New Holland has announced the first major update of 2021 for the MyPLM Connect Farm desktop platform and mobile app, which includes support for prescriptions, tillage and large square balers, new layer visualisations and machine utilisation maps.
But what exactly is Agriculture 4.0?
While there is no precise definition yet, it appears to be the new buzzword or general umbrella for tech-driven developments that will see users depart from what might be considered current day practise.
The term’s origins seem to have been a report from The World Government Summit – a global think tank based in Dubai that describes itself as “a global, neutral, non-profit organisation dedicated to shaping the future of governments”.
Its report Agriculture 4.0, published in 2018, promised to: “deliver breakthrough impact through collaboration”. The report suggested that because very little innovation had taken place over recent years, the need to feed future generations had become urgent and was a reason for disruption. The document goes on to outline what it believes to be the major underlying issues that are hindering world food supply.
Those issues obviously include a burgeoning population, reducing natural resources, climate change and food waste in the production and utilisation sectors. Whilst the first part of the analysis seems wide of the mark with regards to innovation, there is indeed a reality emerging with respect to global food shortages.
The report calls for a fourth industrial revolution, powered by an almost total reliance on digital technology— a hypothesis that has raised many important questions in academia.
Those academics point out that a major revolution had already taken place, not least with automation in agriculture, with examples of robotic milking that have been around for more than a quarter of a century and the widespread use of GPS in the last decade or more.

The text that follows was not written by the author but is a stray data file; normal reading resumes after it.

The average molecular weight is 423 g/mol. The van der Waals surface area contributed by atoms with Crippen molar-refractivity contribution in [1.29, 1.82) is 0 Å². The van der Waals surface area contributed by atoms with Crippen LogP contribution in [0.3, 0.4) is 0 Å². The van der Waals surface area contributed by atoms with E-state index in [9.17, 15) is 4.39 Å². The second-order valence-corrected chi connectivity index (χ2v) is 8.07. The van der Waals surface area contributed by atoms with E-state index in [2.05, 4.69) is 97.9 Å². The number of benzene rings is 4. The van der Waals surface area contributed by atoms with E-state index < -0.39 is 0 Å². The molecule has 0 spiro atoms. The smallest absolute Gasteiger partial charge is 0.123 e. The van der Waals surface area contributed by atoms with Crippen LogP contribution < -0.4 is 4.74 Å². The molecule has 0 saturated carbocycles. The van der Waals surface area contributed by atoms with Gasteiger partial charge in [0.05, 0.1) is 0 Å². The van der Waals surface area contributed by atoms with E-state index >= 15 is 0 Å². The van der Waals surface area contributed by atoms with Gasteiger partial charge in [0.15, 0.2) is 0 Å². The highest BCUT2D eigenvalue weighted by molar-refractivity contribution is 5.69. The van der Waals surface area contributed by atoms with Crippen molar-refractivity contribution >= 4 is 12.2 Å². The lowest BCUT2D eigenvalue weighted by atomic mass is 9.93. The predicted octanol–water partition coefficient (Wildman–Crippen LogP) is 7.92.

Interestingly, they also note that despite the talk of robotics bringing production gains over a similar period, the technology is still relatively scarce on commercial farms.
The initial report also looks at areas that will be an anathema to many contemporary farmers with terms such as artificial meat, ‘vertical farms’ in warehouse-style buildings, hydroponics, seawater farming and algae-based foodstuffs all being touted as possible solutions to food shortages.
It goes without saying that most of these “potential” solutions would take the base of food supply away from farmers, probably into the hands of large food corporations with enough capital to finance their implementation. This has the potential to concentrate the food supply chain to a small group of wealthy corporations, which could possibly use that supply chain power to push up prices as they saw fit.
Drilling deeper into the report, as to what it means for today’s farmers, it is a little light on detail. It just regurgitates words that have been around for a decade: such as connectivity, the Internet of Things (IOT) and a recurring theme about automation.
The latter point has managed to raise the eyebrows of a research group at the university of East Anglia in the UK, which notes, “while smart technologies such as artificial intelligence, robotics and the IOT could play an important part in the role of achieving enhanced productivity and greater eco-efficiency, critics have suggested that the social implications of these moves has been largely side-lined or ignored”.
The group goes on to call for a more systematic and considered approach for the implementation of digital technology.
They also suggest that the “disruption” called for in Agriculture 4.0 appears to bring with it the sudden or uncontrolled displacement of farm staff for the sake of high tech-implementation. Although this is an unlikely scenario, given most farmers conserve nature.
In summary, given that Agriculture 4.0 is centred around food growing practices with little consideration for current farm practices, it’s not clear to this writer what benefits tractor and agricultural machinery manufacturers may hope to gain by being associated with the report.
Of course, improved farm management through the likes of yield mapping and variable inputs are well within the realms of modern machinery, but little else in the report appears to consider current agriculture.
In the case of manufacturers, some are obviously buying into the buzzword of Agriculture 4.0 while others are choosing to give it a wide berth.
Of course, growing more food with fewer resources is laudable and a task that can be done in many ways. However, which way is the best— only time will tell!